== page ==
After all, we’re talking about a team that has not 1, but 2 preseason All-American receivers in DeVonta Smith and Jaylen Waddle. It was Waddle who had those 3 touchdown catches in that shootout loss in the Iron Bowl. It was Smith who averaged 77 receiving yards and a score in those 3 Tagovailoa-less games to end 2019.

The fact that an anonymous coach actually said Alabama’s “other weakness on offense is turning over receivers” as a justification for a more run-heavy approach is absurd.

How easily we forget that Alabama was plenty pass-heavy in its competitive games vs. Power 5 competition to end the season. Those were both competitive games against top-25 defenses away from home, which is usually a pretty good sample size for what an offensive coordinator had in mind. Against Auburn, Alabama led or was tied for 41 minutes and 8 seconds of that game, which doesn’t suggest Jones’ 39 passing attempts were all the product of trailing (because people forget that he was actually outstanding aside from a pair of pick-6s).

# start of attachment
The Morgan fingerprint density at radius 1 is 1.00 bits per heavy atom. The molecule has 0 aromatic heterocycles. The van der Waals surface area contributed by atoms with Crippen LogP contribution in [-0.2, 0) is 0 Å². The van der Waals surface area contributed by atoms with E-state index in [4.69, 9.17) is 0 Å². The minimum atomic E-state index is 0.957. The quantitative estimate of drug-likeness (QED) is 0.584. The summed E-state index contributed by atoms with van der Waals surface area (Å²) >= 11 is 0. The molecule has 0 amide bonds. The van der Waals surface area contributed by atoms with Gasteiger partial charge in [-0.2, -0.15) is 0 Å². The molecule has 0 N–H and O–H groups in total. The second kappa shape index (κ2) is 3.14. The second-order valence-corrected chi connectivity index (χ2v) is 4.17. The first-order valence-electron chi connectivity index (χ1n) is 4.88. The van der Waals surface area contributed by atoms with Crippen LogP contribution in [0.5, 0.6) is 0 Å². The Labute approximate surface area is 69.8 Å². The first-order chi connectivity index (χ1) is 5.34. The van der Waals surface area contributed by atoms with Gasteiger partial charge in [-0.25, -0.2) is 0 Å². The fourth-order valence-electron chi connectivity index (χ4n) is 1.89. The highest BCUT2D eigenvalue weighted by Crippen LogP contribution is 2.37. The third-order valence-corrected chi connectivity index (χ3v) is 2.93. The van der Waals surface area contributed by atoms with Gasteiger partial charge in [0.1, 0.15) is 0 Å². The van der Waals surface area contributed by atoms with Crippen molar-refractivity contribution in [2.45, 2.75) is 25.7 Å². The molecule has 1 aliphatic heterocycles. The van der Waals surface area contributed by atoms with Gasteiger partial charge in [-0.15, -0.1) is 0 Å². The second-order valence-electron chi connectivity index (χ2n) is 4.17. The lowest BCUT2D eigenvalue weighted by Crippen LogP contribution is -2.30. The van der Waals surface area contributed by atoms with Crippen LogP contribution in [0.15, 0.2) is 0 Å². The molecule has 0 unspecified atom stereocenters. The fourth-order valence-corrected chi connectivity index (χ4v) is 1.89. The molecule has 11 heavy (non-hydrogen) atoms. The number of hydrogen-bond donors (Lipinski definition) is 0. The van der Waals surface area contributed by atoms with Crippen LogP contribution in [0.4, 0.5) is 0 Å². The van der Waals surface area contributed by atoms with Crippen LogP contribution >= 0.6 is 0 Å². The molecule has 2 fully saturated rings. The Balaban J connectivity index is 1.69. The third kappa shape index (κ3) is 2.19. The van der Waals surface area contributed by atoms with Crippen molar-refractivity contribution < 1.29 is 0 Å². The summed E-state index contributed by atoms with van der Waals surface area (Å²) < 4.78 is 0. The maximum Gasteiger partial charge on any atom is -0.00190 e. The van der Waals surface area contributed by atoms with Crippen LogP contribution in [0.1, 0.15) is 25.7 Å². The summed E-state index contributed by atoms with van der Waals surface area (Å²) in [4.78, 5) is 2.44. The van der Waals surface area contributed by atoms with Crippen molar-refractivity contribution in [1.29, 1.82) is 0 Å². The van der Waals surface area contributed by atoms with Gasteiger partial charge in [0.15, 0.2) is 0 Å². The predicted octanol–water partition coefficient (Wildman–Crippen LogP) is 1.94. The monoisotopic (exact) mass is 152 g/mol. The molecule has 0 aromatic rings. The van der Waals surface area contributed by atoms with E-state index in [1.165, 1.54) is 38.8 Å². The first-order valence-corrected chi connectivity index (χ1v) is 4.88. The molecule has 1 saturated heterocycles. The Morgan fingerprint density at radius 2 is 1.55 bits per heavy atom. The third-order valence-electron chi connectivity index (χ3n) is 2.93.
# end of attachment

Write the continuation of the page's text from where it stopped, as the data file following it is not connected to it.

Some might argue “well, it would have been too difficult to go through a significant mid-season shift.” OK, what about when Alabama had over a month to prepare for Michigan?

Jones only threw the ball 25 times, but he did so for an extremely efficient 13.1 yards per attempt. It’s easy to look at the box score and think that Harris’ 24 carries were simply a product of that offensive shift, but were they?

I say that because Alabama had a 28-16 lead with 6 minutes left in the 4th quarter. On that drive, want to take a guess how many carries Harris got? Eleven. That’s right. Nearly half of his 24 carries that day came simply when Alabama was running out the clock (Brian Robinson’s 3 carries marked the only non-Harris player who had more than 1 backfield touch).

See what I’m getting at?

Sure, Alabama might get Harris more than 2 games of 25-plus touches in 2020. But to think that the Crimson Tide are suddenly going to become some ball-control team that doesn’t throw the ball unless it has to is far-fetched. Not in 2020. Alabama’s starting quarterback won’t be treated like 2009 Greg McElroy, who threw an average of 23 times per game.

Times have changed, and so has Alabama. Gone are the days of 2009 or 2012 when Alabama ran the ball 63% of the time. Shoot, Alabama was at 65% when Jalen Hurts was last the full-time starter in 2017.